About this time I also discovered the Concordex, which not only contained exhaustive reference material but had it indexed for fast retrieval. After all the writing I had been doing this would have been a real bargain for me at double the cost. I bought the Concordex as an aid to revive my memory of the passages I had read whether or not I ever finally did get a personal copy of the Urantia Book. I just didn’t believe that the book would continue to sustain my interest over an additional 1400 pages.

As I continued reading, I noticed personal differences in writing style from paper to paper but no inconsistencies; minor differences of speculative opinion but no contradictions. I was also impressed by the lack of typographical errors in such a large volume. The book seemed almost too perfect. I felt sure I’d find some parts of it disappointing before I reached the last page. At the same time I found my interest intensifying. I even began praying at the end of each day that nothing unforeseen would happen to me to prevent me from reading the book through at least once.

Often I would read a statement that sounded so complex that I was sure it was beyond my understanding. Yet, invariably, the succeeding paragraph would clarify the concept at least somewhat for me.

After 407 hours I completed the first reading on June 18, averaging slightly more than eleven and a half minutes per page, although I remember spending more than an hour per page in some sections.

With the exception of a few book dealers and librarians, no one I spoke to knew about the Urantia Book and no one I met had read the book beyond a few pages. I searched in vain for book reviews and magazine articles about it. As a minister who had discussed many of the subjects contained in the book with thousands of individuals and hundreds of congregations over a period of more than twenty years, I’d never heard anyone mention the Urantia Book. The thought suggested itself to me that I might be the only person on earth who had read it. Yet I couldn’t believe that there wasn’t a group of Urantia Book readers somewhere who got together to talk about what they had read and how they could best put the information to use.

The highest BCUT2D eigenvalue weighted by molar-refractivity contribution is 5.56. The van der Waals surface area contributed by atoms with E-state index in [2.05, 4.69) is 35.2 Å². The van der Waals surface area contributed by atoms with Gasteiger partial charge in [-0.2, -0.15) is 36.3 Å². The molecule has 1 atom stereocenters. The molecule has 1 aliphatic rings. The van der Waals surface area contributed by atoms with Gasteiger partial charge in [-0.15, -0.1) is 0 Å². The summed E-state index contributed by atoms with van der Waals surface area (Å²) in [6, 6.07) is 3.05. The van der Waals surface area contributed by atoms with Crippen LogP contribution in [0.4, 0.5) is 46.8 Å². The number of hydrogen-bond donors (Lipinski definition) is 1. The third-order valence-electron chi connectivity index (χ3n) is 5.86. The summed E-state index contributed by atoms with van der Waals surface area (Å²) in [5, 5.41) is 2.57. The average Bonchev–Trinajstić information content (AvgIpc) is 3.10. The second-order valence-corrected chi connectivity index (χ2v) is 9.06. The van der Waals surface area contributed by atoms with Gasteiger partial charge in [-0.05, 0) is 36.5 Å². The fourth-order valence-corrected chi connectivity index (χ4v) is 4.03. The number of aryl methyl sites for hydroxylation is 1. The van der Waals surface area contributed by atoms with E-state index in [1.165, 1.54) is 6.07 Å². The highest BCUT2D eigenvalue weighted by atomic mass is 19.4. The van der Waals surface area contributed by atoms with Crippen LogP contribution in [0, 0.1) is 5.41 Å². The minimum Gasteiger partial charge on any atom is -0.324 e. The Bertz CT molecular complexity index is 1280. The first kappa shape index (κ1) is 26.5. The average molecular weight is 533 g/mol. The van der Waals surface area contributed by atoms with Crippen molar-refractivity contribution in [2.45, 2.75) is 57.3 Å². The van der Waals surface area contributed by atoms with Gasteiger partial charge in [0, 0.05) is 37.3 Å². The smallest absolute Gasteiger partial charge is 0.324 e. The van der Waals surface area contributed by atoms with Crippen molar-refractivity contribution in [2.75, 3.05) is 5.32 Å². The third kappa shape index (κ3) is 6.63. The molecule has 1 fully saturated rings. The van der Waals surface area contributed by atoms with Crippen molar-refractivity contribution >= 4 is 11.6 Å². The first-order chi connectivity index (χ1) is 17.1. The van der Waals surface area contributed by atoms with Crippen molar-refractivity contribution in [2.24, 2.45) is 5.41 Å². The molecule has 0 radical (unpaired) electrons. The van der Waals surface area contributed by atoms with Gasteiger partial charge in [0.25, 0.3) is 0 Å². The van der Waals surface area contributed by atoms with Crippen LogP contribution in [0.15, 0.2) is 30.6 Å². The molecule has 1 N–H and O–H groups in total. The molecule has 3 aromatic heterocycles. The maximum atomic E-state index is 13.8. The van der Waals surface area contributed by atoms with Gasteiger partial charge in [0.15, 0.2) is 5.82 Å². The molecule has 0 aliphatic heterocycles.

Alvin Kulieke, then president of the Urantia Brotherhood, was the first to reply to my inquiries. The next letter was from Clyde Bedell who told me about the Los Angeles Society; through them my name was given to Captain Bill Hazzard in San Diego who invited me to the meetings at his home, where in turn I met Betty Tackett—one of the group who had had the privilege of reading the Urantia Papers before they were published, and the individual who had donated the book that I had discovered in the La Jolla Public Library. In discussing how I found the book, none of us felt that my experience had been just a chance occurrence.